Contemplating an international move? Wondering how to make it all happen? Worried more by what you don’t know than by what you do? Follow the old “look before you leap” adage by checking out the pages below.

  • Connect
    Get the latest on what to expect and how to prepare from people who’ve “been there, done that.”  There’s no substitute for the knowledge you’ll find in these blog sites and online groups for expats and nomads. Already made the move? Be a love, and help some others!
  • Get Informed
    These media clips provide helpful information on everything from managing your taxes to figuring out what that weird fruit is that you keep seeing on the street.
  • Navigate Colombia’s Red Tape
    Thinking of moving to Colombia? Wondering about visas, cédulas, menajes, and other bureaucratic hoo-ha? Learn tips that will save you both time and money. And avoid learning them the hard way.
  • Teach English in Barranquilla
    Want to explore the possibility of teaching English in Barranquilla? Get info about the schools with strong bilingual programs. Click on their links to learn more.

Are there websites or other resources that have been particularly helpful to you? Please share them using the Comments section below, or by contacting me at courtenay@courtenaystrickland.com or 305-918-9682. Thank you!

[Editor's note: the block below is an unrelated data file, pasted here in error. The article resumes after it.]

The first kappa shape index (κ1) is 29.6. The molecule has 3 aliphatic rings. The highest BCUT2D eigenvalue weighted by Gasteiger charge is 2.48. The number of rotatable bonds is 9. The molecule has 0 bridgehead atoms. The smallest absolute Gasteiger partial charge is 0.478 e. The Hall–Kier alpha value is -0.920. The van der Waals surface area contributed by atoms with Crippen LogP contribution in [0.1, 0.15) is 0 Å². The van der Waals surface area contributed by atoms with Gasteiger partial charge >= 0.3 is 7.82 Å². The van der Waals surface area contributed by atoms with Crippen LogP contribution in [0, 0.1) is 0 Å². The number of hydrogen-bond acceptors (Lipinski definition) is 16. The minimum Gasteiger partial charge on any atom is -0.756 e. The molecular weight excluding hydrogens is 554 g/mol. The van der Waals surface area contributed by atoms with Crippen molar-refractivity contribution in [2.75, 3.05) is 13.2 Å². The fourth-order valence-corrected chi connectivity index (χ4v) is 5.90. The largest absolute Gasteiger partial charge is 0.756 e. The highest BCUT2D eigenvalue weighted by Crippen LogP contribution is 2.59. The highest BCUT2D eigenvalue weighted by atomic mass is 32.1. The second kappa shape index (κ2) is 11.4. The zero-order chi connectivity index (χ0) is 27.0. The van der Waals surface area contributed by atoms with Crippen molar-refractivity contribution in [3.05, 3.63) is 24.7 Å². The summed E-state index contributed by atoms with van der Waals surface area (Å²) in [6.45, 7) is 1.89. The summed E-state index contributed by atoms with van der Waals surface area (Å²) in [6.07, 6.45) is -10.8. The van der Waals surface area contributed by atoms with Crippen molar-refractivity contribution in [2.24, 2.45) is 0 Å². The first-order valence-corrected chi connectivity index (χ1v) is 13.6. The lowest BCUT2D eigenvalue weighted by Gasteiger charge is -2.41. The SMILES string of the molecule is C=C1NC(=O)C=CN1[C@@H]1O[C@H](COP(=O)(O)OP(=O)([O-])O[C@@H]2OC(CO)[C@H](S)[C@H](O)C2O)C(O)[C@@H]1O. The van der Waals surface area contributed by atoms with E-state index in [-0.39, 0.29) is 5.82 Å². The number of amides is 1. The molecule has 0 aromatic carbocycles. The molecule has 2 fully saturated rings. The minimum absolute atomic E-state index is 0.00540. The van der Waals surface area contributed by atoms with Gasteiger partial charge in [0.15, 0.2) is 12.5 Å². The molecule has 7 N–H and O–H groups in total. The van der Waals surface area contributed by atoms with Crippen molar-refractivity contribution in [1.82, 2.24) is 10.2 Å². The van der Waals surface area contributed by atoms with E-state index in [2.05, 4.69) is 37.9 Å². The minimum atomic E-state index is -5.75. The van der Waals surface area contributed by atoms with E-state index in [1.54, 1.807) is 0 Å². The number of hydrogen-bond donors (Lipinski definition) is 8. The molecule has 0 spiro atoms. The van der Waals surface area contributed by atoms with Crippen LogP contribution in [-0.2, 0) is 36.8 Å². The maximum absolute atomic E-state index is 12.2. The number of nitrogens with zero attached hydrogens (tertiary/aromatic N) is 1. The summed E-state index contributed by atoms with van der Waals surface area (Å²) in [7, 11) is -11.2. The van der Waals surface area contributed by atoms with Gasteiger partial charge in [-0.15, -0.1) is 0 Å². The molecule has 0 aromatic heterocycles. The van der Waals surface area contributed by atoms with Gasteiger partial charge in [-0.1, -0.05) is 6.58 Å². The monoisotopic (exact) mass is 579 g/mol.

2 responses to “Leap-Sources

  1. We’re planning to live in Barranquilla and wonder if the internet is good among other things. Do you still live there? My work is very internet dependent. Please tell me all you can.



    • Hi there! My husband and I now live in Medellin; we moved from Barranquilla to Medellin in July 2014. As for internet in Barranquilla, it is pretty good if you pay for the absolute top-of-the-line available. I can speak to this because my husband and I both work remotely (he as a software developer and I as an independent consultant to NGOs in the US and as a writer). Because of the nature of our work, we actually doubled-up on internet – we had Claro cable internet and Metrotel (I think that was the name of it… something like that) DSL. The reason for this was partly that there were internet outages on occasion, and so if one went out, we just switched to the other, and partly because if the power went out — which it sometimes does there — the Claro would also go out because of the way that it was hooked into the building. The DSL would stay on even if the electricity left. With this system, we were pretty much good to go. My husband still has an office there using the Claro only, and it’s rare that they have issues. I will say that the speeds advertised by the companies were not always that for us, perhaps because we were always going to US sites. Also, for reasons that I don’t understand, YouTube videos and uploading were incredibly slow (this was not just us… other expats attested to that too… but it did appear limited to YouTube… we watched countless movies and TV shows online). Also just be aware that unless you have a proxy, some content will be restricted simply because you are not in the US. That doesn’t happen that often, though. Hope this helps!


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